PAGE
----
Summit Notebook

Exclusive outtakes from industry leaders

Say what? I could have had me a download on my old Nokia?

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- At least 100 million users of Nokia smartphones have been kept in the dark about opportunities to download software applications years before Apple launched its AppStore, says Lee Williams, Executive Director of the Symbian Foundation. ”It’s actually probably one of the biggest marketing mistakes… certainly in the mobile industry, for as long as I can remember,” Williams said at the Reuters Technology Summit.  “Somewhere between 100 and 125 million units have shipped with that capability. There’s been a download facility in 100-125 million phones,” he said.  And who’s ever spoken about it? Does anybody know it’s there?… Maybe 10 percent have ever even loaded a third-party application onto their product.” So is Apple getting credit for other people’s work? “Absolutely. I was laughing out loud when I saw the iPhone OS3 launch,” Williams said, adding that what was tagged as the world’s most advanced mobile OS (operating system) features, Symbian had had for 3-5 years.

Williams did credit Apple with one thing — a knack for design:  ”They pioneered new ground by taking this beautiful display size and doing a display-only product. That was pioneering”.  Symbian software is used in about two-thirds of all smartphones but of course not in the hugely popular Apple iPhone.

 

 

                                                                                                                        Apple introduces iPhone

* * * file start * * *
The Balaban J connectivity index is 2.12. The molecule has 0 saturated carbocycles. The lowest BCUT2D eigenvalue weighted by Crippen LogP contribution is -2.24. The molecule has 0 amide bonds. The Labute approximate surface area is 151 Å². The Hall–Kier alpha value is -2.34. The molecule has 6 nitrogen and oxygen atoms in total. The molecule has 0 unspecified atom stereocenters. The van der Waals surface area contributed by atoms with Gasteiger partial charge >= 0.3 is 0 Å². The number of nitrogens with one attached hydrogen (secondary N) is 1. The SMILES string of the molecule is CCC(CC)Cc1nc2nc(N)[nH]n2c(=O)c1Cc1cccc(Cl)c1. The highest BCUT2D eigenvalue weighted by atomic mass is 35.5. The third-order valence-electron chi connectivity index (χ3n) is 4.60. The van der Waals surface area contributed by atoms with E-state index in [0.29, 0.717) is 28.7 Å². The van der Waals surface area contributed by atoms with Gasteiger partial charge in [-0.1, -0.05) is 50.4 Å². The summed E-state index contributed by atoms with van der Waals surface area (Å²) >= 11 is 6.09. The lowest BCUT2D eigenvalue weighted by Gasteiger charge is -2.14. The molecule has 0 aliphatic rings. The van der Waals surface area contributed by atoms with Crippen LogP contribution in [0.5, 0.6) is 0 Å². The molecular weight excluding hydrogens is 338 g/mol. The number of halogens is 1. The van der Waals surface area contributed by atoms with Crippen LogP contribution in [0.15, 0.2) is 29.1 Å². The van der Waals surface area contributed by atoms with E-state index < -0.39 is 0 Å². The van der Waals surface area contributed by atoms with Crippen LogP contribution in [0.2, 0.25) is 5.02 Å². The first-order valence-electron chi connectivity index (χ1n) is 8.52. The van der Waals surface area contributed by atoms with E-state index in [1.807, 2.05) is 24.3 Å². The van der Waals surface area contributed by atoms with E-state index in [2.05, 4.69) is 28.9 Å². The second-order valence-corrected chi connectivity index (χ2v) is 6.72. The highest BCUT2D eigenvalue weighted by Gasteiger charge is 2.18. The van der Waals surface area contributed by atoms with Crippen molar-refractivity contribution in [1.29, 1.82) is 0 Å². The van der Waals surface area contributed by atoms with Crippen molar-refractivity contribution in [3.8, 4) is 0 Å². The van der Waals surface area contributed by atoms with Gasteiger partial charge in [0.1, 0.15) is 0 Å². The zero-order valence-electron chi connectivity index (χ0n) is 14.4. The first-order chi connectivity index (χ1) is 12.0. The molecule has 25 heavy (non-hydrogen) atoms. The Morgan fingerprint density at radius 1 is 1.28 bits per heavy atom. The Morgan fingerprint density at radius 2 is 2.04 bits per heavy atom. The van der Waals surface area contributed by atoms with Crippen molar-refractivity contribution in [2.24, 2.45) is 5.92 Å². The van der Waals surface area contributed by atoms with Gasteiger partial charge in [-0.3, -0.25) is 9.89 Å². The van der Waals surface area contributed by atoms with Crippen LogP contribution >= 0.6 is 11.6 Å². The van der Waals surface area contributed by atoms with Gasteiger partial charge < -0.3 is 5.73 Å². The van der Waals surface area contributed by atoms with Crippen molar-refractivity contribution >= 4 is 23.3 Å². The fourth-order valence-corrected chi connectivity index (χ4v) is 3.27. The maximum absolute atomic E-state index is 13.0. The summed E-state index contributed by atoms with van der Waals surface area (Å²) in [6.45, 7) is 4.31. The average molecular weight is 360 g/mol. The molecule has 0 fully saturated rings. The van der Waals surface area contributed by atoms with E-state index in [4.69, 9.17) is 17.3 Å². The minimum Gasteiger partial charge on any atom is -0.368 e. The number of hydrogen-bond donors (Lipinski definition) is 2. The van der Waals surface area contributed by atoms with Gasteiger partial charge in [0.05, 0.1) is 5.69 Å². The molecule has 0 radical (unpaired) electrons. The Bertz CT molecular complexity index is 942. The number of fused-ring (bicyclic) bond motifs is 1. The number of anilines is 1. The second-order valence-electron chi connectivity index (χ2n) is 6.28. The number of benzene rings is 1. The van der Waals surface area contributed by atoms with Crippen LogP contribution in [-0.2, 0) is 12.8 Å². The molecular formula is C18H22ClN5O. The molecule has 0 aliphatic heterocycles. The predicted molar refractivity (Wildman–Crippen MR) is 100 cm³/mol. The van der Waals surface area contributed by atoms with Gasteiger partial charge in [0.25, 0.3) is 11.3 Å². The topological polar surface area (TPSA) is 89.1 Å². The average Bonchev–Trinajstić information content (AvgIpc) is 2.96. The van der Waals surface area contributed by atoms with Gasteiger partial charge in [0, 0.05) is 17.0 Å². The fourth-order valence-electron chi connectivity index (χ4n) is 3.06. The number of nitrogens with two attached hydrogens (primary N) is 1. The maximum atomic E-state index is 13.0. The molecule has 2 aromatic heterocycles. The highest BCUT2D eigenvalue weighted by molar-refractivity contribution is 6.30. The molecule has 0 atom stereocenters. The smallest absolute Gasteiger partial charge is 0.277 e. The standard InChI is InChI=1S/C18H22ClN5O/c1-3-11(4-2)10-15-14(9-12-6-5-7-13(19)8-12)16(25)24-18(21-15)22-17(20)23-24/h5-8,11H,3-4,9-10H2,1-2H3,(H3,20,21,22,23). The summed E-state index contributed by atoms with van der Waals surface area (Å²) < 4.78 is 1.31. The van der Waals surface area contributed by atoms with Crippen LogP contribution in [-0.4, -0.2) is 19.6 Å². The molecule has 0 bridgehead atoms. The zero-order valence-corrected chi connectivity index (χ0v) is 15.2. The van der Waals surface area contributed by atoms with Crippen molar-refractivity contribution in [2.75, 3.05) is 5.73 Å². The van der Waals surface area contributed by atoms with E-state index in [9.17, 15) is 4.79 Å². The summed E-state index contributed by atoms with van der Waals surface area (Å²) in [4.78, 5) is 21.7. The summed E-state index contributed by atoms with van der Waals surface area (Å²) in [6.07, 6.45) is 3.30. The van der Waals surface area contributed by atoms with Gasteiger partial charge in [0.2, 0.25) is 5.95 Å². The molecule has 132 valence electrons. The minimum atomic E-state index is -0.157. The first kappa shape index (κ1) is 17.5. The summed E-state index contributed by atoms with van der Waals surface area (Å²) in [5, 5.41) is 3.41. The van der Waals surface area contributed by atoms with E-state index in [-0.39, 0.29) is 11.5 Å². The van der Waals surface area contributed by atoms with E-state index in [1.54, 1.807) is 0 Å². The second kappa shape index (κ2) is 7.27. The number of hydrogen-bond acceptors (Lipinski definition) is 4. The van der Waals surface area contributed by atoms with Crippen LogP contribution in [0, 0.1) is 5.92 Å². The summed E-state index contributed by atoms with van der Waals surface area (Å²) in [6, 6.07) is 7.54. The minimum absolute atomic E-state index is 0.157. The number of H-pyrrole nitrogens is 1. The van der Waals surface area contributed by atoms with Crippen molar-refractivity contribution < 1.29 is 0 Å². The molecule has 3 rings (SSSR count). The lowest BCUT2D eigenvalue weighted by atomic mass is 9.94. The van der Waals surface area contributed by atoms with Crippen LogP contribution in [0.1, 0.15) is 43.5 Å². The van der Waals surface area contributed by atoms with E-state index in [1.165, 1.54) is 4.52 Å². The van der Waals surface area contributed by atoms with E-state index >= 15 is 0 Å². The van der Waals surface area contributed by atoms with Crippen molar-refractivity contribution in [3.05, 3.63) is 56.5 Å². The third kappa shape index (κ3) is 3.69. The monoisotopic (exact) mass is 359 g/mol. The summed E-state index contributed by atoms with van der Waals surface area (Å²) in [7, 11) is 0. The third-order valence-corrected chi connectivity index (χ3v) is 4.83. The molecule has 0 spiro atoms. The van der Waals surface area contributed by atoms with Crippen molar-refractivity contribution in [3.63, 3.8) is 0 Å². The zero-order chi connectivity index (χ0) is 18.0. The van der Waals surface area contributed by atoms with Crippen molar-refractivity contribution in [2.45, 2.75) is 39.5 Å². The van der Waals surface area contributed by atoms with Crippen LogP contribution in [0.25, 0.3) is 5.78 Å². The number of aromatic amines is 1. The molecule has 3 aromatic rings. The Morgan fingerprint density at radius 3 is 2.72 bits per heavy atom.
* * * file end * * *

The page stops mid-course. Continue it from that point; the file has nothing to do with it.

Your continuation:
3.0 OS software 

                                                                                                                        development kit in 

No gadgets please, we’re tech executives!

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Tech managers are not just savvy about new technology but also own the coolest, most cutting edge gadgets, right? Think again, some of them have no use for gadgets at all, finding pleasure instead in century old paintings and (gasp) pen and paper.

Alain Dutheil heads the world’s second largest mobile chipmaker, ST-Ericsson, but told Reuters Technology Summit he is not a big fan of the gadgets that run on his company’s chips.

AUDIO – GE sees the problems … and the opportunities

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On the first day of this year’s Reuters Manufacturing and Transportation Summit, one of the guests told us of the Chinese theory of the word “crisis” — the symbols for which are a combination of “problem” and “opportunity”.

On Tuesday, Vice Chairman John Rice told Reuters that both sides of the equation were in play for GE, but voiced confidence that the company would be able to hit its marks.

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